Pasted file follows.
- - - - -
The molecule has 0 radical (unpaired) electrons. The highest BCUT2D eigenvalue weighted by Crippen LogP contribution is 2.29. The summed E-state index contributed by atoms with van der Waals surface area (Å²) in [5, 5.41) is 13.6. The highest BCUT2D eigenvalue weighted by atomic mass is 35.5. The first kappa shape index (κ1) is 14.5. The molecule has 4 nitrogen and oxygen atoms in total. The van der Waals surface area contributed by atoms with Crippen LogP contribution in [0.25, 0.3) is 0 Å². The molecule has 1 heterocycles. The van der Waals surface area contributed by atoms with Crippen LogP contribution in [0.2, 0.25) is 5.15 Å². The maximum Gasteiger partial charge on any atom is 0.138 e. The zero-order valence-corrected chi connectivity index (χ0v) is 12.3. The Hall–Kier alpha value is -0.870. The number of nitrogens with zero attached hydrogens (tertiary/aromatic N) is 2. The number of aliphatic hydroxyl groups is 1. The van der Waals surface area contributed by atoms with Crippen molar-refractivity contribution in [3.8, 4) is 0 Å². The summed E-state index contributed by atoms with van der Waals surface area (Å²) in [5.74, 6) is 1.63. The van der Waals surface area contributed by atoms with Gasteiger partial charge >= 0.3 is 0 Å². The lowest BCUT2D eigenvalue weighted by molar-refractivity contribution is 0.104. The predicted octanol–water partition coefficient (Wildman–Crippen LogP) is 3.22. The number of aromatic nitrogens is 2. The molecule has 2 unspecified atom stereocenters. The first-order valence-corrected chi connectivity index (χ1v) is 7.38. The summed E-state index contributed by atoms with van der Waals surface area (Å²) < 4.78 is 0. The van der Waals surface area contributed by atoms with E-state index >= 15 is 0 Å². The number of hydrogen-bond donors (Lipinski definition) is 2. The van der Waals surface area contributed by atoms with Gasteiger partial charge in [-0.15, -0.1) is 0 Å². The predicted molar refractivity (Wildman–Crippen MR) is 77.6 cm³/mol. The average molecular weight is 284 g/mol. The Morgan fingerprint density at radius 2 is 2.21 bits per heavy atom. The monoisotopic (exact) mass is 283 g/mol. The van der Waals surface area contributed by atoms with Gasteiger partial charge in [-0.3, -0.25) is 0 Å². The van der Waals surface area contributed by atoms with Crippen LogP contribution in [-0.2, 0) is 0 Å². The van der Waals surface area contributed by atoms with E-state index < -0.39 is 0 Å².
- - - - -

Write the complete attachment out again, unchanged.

The molecule has 0 radical (unpaired) electrons. The highest BCUT2D eigenvalue weighted by Crippen LogP contribution is 2.29. The summed E-state index contributed by atoms with van der Waals surface area (Å²) in [5, 5.41) is 13.6. The highest BCUT2D eigenvalue weighted by atomic mass is 35.5. The first kappa shape index (κ1) is 14.5. The molecule has 4 nitrogen and oxygen atoms in total. The van der Waals surface area contributed by atoms with Crippen LogP contribution in [0.25, 0.3) is 0 Å². The molecule has 1 heterocycles. The van der Waals surface area contributed by atoms with Crippen LogP contribution in [0.2, 0.25) is 5.15 Å². The maximum Gasteiger partial charge on any atom is 0.138 e. The zero-order valence-corrected chi connectivity index (χ0v) is 12.3. The Hall–Kier alpha value is -0.870. The number of nitrogens with zero attached hydrogens (tertiary/aromatic N) is 2. The number of aliphatic hydroxyl groups is 1. The van der Waals surface area contributed by atoms with Crippen molar-refractivity contribution in [3.8, 4) is 0 Å². The summed E-state index contributed by atoms with van der Waals surface area (Å²) in [5.74, 6) is 1.63. The van der Waals surface area contributed by atoms with Gasteiger partial charge >= 0.3 is 0 Å². The lowest BCUT2D eigenvalue weighted by molar-refractivity contribution is 0.104. The predicted octanol–water partition coefficient (Wildman–Crippen LogP) is 3.22. The number of aromatic nitrogens is 2. The molecule has 2 unspecified atom stereocenters. The first-order valence-corrected chi connectivity index (χ1v) is 7.38. The summed E-state index contributed by atoms with van der Waals surface area (Å²) < 4.78 is 0. The van der Waals surface area contributed by atoms with E-state index >= 15 is 0 Å². The number of hydrogen-bond donors (Lipinski definition) is 2. The van der Waals surface area contributed by atoms with Gasteiger partial charge in [-0.15, -0.1) is 0 Å². The predicted molar refractivity (Wildman–Crippen MR) is 77.6 cm³/mol. The average molecular weight is 284 g/mol. The Morgan fingerprint density at radius 2 is 2.21 bits per heavy atom. The monoisotopic (exact) mass is 283 g/mol. The van der Waals surface area contributed by atoms with Gasteiger partial charge in [-0.3, -0.25) is 0 Å². The van der Waals surface area contributed by atoms with Crippen LogP contribution in [-0.2, 0) is 0 Å². The van der Waals surface area contributed by atoms with E-state index < -0.39 is 0 Å².